Significantly, unlike illegal downloading, hacking, or sharing of protected music or movie content, so frequently in the news, Swartz could not be and was not charged with illegal downloading the intellectual property of others. Consequently, the indictment focuses on the methods he employed to access the information.  The indictment specifically provides extraordinary details of how Swartz allegedly gained access to the JSTOR database by hooking a laptop and associated hard drives purchased for this purpose up to the computer network at the Massachusetts Institute of Technology, an educational institution with which, according to the indictment, Swartz had no affiliation. Access to the MIT network was allegedly gained through one of the MIT communication wiring closets where Swartz allegedly hooked his laptop directly into the MIT network. Thereafter, the indictment claims he established fictitious accounts on the MIT network to access JSTOR and eventually spoofed MAC internet addresses on his laptop to counter efforts by MIT and JSTOR to thwart his alleged massive downloading of significant portions of the JSTOR database once they detected it.

Swartz may very well be correct that the intellectual property in the contents of the JSTOR database of academic articles is not owned by JSTOR. In fact, given that he was downloading mostly academic articles, the authors and, perhaps, the true owners of the articles (gusually academic publishers) may generally desire wide public distribution after their initial publication runs and sales were completed. Swartz’s goals in his attempted data liberation, if that is what he actually did, therefore may be lofty and consistent with the values of the academy and many in the technorati. Nevertheless, he has not been indicted for his objectives or his intent, but, rather, for the means he employed to implement those goals, i.e. breaking into and downloading information from protected computers in violation of both access and use rules and the licenses for the use of the JSTOR database. While many might agree with the goals of animal rights advocates seeking more ethical treatment of animals in research and other instances, breaking into pharmaceutical research labs to liberate research animals is still criminal and subject to prosecution however lofty the objectives. Similarly, while information may want to be free, those who seek to liberate it from others’ computers can still be prosecuted for their liberation efforts, as Aaron Swartz has just learned. Perhaps the prosecution of a prominent data liberationist, like Aaron Swartz, is merely the federal government’s efforts to fire a shot across the bow of others committed to data liberation. Maybe Aaron Swartz merely constitutes an easy target to send a message — low hanging fruit. I presume that Anonymous and LolSec are listening.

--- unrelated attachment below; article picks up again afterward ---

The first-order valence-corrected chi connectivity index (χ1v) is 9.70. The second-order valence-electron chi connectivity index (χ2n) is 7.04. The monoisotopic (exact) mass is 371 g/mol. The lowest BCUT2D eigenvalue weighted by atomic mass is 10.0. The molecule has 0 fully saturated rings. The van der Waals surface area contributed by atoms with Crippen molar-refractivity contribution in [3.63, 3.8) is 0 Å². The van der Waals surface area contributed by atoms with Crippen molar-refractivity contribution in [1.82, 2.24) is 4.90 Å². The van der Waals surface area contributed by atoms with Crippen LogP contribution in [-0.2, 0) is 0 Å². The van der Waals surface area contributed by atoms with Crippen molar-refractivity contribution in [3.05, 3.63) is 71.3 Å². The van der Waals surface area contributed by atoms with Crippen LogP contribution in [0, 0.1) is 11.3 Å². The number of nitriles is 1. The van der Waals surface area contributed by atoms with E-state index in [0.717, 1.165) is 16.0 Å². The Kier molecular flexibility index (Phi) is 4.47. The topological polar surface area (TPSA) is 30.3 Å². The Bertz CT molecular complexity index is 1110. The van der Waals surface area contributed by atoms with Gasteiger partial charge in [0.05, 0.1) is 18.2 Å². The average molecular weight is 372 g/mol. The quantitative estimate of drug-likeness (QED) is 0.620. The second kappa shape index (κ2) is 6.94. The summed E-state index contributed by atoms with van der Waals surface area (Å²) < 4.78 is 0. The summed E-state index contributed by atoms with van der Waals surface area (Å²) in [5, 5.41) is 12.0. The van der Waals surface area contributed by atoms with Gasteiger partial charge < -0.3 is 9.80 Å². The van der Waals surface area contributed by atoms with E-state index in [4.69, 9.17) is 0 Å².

Leave a Reply

Please log in using one of these methods to post your comment: Logo

You are commenting using your account. Log Out /  Change )

Google+ photo

You are commenting using your Google+ account. Log Out /  Change )

Twitter picture

You are commenting using your Twitter account. Log Out /  Change )

Facebook photo

You are commenting using your Facebook account. Log Out /  Change )


Connecting to %s